Every now and then, I devote an Impromptus to a book — noting some things that interested me about it, and some thoughts the book occasioned in me. The last time I did this, I got an e-mail from a longtime and much-appreciated reader: “But Jay, you didn’t actually review the book!”
True. A proper review is not my purpose in columns of this type. I have another purpose — an idiosyncratic one, I guess.
In any case, I would now like to discuss, or jot notes on, Gertrude Himmelfarb’s latest book: The People of the Book: Philosemitism in England, from Cromwell to Churchill
. This is a slim book, which the author says is “an essay rather than a history proper.” I don’t know. Maybe. But, at 150-plus pages, it’s book enough for me.
It’s also a superb book, a “jewel,” as we say. It’s like a piece of choice meat: narrow, maybe, but perfectly substantial and filling. The People of the Book is worth more than many impressive-looking tomes.
The dedication reads, “In memory of my husband, Irving Kristol.”
By the title — The People of the Book — Himmelfarb means Jews, I gather. I suppose I’ve always thought of “the people of the book” as Jews and Christians. The book being the Bible. Alternatively, I’ve thought of “the people of the book” as Jews, Christians, and Muslims — people of a book, a sacred text, I guess.
I don’t know . . .
In her opening pages, Himmelfarb tells us why she undertook this book, or essay — this study of philo-Semitism. There have been plenty of books on anti-Semitism, she says. And anti-Semitism is not the whole story of the world’s relations with the Jews. There has been philo-Semitism too.
This latter phenomenon, I might note, requires a (much) shorter book . . .
Also in these opening pages, Himmelfarb points out that there has been a “resurgence” of anti-Semitism in Britain — Britain, one of the least anti-Semitic nations of all time.
In 2005 or so, I read an article in The Spectator saying that anti-Semitism had become so bad in Britain, some Jewish grandparents were urging their children and grandchildren to leave.
I encountered a well-known British journalist at a conference. (Jewish, I should say.) (The journalist, not the conference.) I said, “Is it as bad as all that?” He said, “I would never say this in public, but, to borrow familiar language, they’ll come for them before they come for us.”
What he meant was, British society in general will “come for” anti-Semitic Muslims and other anti-Semites before they ever come for the Jews.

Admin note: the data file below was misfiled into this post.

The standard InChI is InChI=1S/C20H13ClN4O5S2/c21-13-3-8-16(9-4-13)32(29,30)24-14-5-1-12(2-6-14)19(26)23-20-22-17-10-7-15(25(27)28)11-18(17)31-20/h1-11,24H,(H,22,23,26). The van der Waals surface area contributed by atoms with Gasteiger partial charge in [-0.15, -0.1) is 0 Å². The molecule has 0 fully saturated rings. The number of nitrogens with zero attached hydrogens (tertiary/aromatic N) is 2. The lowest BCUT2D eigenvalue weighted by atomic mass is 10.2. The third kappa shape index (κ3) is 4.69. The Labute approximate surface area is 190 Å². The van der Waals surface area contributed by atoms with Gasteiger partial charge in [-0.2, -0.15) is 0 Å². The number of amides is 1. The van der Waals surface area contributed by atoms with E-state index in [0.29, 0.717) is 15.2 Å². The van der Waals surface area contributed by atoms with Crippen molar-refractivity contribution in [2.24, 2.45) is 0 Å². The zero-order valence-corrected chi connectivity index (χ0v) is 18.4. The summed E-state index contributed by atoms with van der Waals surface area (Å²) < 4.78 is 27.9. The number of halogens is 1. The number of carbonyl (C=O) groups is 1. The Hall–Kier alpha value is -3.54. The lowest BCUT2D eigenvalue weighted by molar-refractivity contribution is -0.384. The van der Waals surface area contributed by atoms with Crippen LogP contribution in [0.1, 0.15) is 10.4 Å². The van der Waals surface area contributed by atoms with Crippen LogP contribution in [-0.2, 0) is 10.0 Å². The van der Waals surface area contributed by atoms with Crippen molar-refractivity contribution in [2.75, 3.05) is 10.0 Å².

Britain, which would become possibly the leading philo-Semitic nation, was no friend of the Jews in the Middle Ages. The Jews were expelled in 1290. Himmelfarb quotes Churchill, who wrote, “Edward [meaning King Edward I] saw himself able to conciliate powerful elements and escape from awkward debts, by the simple and well-trodden path of anti-Semitism.”
“The simple and well-trodden path of anti-Semitism” — was Churchill perfect with language or what?
More Churchill: “The Jews, held up to universal hatred, were pillaged, maltreated, and finally expelled [from] the realm. Exception was made for certain physicians without whose skill persons of consequence might have lacked due attention. Once again the sorrowful, wandering race, stripped to the skin, must seek asylum and begin afresh. To Spain or North Africa the melancholy caravan, now so familiar, must move on.”
Some say Churchill should have won the Nobel Peace Prize. Almost everyone can agree that he deserved the literature prize, which he won in 1953.
That was a great day in Scandinavia: December 10, 1953. George C. Marshall received the peace prize in Oslo, and Churchill received the literature prize in Stockholm. At the outset of his Nobel lecture, Marshall issued a little apology: for not having “the magic and artistry of that great orator” receiving the literature prize.
Over in Stockholm, the “presentation speaker” from the Swedish Academy said something graceful. (His name was Sigfrid Siwertz.) He said, “A literary prize is intended to cast luster over the author, but here it is the author who gives luster to the prize.”
Himmelfarb on Churchill: an “unerring instinct for the drama of history.” Yes, and to think that such a man would play so dramatic a role in history. Lots of people have an instinct for the drama of history — Bernard Lewis, to name a professional historian; Barbara Tuchman, to name a writer about history.
But Churchill was both historian and history-maker — remarkable.
This, I never knew: Himmelfarb quotes Roger Williams, speaking in England: “I humbly conceive it to be the duty of the civil magistrate to break down that superstitious wall of separation . . . between us Gentiles and the Jews . . .” Says Himmelfarb, “This was the first usage of the expression ‘wall of separation’ that was to figure so momentously in the history of the United States.”
I may have known it — but if I did, I forgot (as happens).